Rhamnose, whose term in the official IUPAC nomenclature is: (2R, 3R, 4R, 5R, 6S) -6-metyloxan-2,3,4,5-tetrol is a monosaccharide having a brute or molecular formula: C6H12O5.
Rhamnose is a methylaldopentose, also known by the names of isodulcite and mannomethylose and is the most important of methylpentosis.
Rhamnose is found free in the leaves and flowers of Rhus toxicodendron and, combined, in many glycosides (canferitrine, dataxin, hesperidin, frangulin, glycifylline, quercitrine, rutin, xanthoramnine), from which it can be obtained by hydrolysis with dilute acids.
This monosaccharide has a revolving revolving power and gives rise to the phenomenon of mutarotation; it is known in two crystalline forms, α and β. The α form is obtained by crystallization from saturated and hot aqueous or alcoholic solutions; it comes in the form of monocline prisms with a melting point between 82 and 92 ° C; by heating it loses the crystallization water and is partially converted into the β modification, into needle-like crystals which melt at 122-126 ° C; if exposed to damp air it changes into the α modification.
The most common optical isomer in nature is that belonging to the L series (L-ramnose).
It is also represented in nature in the form of numerous glucosides, especially conjugated to flavonoids and saponins.

It gives them greater water solubility, given their steroidal nature. In animal organisms (including man) it is not represented at the level of living cells, so it is not considered as biologically fundamental for the animal kingdom.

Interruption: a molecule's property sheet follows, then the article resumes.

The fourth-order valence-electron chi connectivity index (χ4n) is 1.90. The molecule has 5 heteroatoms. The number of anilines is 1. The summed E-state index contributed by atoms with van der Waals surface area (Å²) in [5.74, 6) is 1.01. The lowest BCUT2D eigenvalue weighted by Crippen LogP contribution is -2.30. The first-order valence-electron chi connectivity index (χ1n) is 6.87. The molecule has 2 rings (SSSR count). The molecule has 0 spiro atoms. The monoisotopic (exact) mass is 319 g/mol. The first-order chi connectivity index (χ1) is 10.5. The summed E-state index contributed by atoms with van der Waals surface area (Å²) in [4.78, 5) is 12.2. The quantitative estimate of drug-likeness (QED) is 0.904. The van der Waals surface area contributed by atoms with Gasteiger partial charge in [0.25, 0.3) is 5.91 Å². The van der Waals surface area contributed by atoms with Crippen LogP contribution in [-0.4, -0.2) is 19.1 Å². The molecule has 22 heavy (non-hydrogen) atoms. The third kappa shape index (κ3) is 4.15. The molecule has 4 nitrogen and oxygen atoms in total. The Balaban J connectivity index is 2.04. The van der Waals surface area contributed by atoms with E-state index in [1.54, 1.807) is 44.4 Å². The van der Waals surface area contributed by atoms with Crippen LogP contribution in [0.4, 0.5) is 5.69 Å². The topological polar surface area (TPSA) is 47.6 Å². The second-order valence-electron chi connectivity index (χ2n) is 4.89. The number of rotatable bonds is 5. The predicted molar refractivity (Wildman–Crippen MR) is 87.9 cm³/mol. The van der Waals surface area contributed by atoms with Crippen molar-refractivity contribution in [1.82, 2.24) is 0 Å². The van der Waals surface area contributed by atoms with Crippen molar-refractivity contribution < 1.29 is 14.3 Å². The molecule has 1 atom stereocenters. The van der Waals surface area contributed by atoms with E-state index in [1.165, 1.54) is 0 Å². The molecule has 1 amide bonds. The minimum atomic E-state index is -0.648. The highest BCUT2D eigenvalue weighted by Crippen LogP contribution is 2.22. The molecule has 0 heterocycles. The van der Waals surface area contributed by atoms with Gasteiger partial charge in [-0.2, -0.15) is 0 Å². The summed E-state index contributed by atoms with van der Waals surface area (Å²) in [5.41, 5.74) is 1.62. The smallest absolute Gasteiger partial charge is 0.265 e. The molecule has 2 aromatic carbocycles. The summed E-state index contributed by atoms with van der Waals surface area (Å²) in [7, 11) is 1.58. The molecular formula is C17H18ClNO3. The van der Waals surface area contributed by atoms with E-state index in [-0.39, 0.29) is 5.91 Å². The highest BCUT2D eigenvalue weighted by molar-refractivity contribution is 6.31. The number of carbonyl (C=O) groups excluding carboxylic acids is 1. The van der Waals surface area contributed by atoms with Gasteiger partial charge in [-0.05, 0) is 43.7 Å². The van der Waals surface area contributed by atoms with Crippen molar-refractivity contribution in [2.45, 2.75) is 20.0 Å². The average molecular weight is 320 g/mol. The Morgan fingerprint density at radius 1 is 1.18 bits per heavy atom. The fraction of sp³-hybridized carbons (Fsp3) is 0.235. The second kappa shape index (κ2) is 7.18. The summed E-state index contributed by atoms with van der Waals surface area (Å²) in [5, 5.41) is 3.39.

As for its peculiarities, according to recent studies, rhamnose would be very effective and safe to slow down the phenomena of skin aging.
This monosaccharide stimulates and restores the physiological activity of papillary fibroblasts, also called source fibroblasts, which are located in the upper dermis (other than cross-linked fibroblasts housed in the lower dermis). Papillary fibroblasts are the real culprits of the deep firmness of the skin and of the superficial smoothness, therefore of the general cutaneous youth, because they preside over the regeneration of all skin layers: under their impulse in the skin new fibers, new cells, new exchanges of power. Unfortunately, like all beautiful things, they are also very fragile, particularly sensitive to UV rays that destroy them in just 48 hours and external aggressions, and gradually, with age, they disappear. Rhamnose protects them and multiplies them.

Warning: The information shown is not medical advice and may not be accurate. The contents are for illustrative purposes only and do not replace medical advice.

Leave a Reply

Your email address will not be published.